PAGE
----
By Alistair Rooms, BA History & Politics
To show the wealth of SOAS academics, Ally Rooms has decided to interview various teachers with a set of simple questions. Hopefully we will learn more about SOAS academics and gain some pearls of wisdom.
Naresh Sharma is a Senior Lector in Urdu and Hindi, working at the Department of Languages and Cultures of South Asia. He was born in Mbarara,, Uganda. Having studied at SOAS Naresh returned and began teaching here in 2008.
1. What is your first memory?
Nursery school in Kisii, Kenya.
2. Which living person do you most abhor? And Why?
My older brother – he really knows how to wind me up.
3. Which living human do you most admire? And Why?
My older brother – he’s a cool guy and is very supportive.
4. What angers you?
Cyclists jumping the lights at pedestrian crossings.
5. When were you happiest?
I generally have a positive outlook. This week I was most happiest when my Urdu students did excellent end of term presentations!
6. What stops you sleeping at night?
Thinking about my marking backlog.
7. What is top of your bucket list?
Getting up to date with my marking backlog.
8. What is the worst job you’ve had?
Selling photocopiers – though it paid well!
9. Which book changed your life?
The Ramcharitmanas – I came across it when I was 18 and decided I wanted to learn classical Hindi in order to be able to understand the text. So I changed my degree and came to SOAS to study Hindi.
10. What is your favourite word?
I like the word muhabbat (محبت) which means ‘love’ in Urdu. I particularly like the way it is written in Urdu because if you misplace just one of the dots in the word it turns into mehnat (محنت) which means ‘hard work’. So if you’re not careful love can easily become hard work!
11. If you could time travel, where would you go?
There are so many time periods that could be so fascinating, but I’m a fan of sci-fi: Star Wars, Star Trek etc – so it would have to be into the future, maybe involving a trip to another galaxy! Meet new cultures, experience new forms of communication.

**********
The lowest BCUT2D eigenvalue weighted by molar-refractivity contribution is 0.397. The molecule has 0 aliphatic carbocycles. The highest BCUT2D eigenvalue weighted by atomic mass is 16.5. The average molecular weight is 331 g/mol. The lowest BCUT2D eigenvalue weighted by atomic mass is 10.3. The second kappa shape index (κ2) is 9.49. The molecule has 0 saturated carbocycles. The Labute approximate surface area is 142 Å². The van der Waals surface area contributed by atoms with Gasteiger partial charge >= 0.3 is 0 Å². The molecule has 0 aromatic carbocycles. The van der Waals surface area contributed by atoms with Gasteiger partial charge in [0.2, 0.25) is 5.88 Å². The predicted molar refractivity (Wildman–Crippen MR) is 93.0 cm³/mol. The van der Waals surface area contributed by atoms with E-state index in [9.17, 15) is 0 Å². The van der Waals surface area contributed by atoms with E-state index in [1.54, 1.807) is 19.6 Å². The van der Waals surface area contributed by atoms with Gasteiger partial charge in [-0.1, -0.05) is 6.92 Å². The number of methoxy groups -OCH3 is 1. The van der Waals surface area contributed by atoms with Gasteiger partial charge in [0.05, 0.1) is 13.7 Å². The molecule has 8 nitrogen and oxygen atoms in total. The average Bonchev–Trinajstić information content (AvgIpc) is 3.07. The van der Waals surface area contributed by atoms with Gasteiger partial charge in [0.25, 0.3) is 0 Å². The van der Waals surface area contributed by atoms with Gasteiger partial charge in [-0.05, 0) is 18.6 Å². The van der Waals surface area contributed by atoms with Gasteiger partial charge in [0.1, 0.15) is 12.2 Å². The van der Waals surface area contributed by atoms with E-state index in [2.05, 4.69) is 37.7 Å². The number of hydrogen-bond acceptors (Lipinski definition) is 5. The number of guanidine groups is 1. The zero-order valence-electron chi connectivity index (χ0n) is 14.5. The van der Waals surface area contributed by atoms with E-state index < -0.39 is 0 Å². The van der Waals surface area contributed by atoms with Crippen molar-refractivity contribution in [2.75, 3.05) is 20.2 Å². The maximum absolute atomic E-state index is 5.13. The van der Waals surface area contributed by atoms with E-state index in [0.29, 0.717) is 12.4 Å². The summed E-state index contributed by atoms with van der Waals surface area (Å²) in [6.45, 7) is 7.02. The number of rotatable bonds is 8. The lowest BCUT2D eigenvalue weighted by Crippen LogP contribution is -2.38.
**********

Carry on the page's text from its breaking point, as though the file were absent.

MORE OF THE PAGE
12. How do you relax?
Crap TV (too embarrassing to go into detail)
13. What is your memory of 9/11?
I was living in Munich at the time. I was working for a bank, everyone was glued to the internet – it was awful.
14. If you could change one thing about SOAS what would it be?
Only one thing? That’s not enough…. ok, apart from fixing the lifts and printers I’d offer unlimited language courses to everyone!
15. What film/book would you recommend to the SOAS community?
Too many come to mind – most recently, the Bollywood film ‘PK’. It contains some good insights into the pragmatics of language, and I love the Bhojpuri dialect the main character speaks.
16. Who is the most inspiring person you have met?
My 5 year old daughter and my 16 year old nephew – between them they’ve come up with many profundities over the years.
17. Describe your worst exam related experience.
Having a panic attack the night before my Maths O level (pre-GCSE days!)
18. What is the hardest exam you have had to do?
My Chemistry A level
19. What did you do to cope with exam stress?
Read trashy novels. Not a good idea though, because they can be addictive and take up valuable revision time.
20. Describe the worst thing a student has written in an exam you marked.
Misspelling their name (in course work).
21. What generally impresses you in exams?
Good planning, proper revision, and show-casing your ability in the exam – and neat writing too!
22. What is your greatest regret?
I’m a bit of a star-gazer, so in light of the solar eclipse this week, not going to experience the 2009 total solar eclipse in Varanasi is a big regret. Anyone who’s been to Varanasi knows what a special vibe it has – at the time I was just a couple of hundred miles away in Lucknow so I could have easily gone.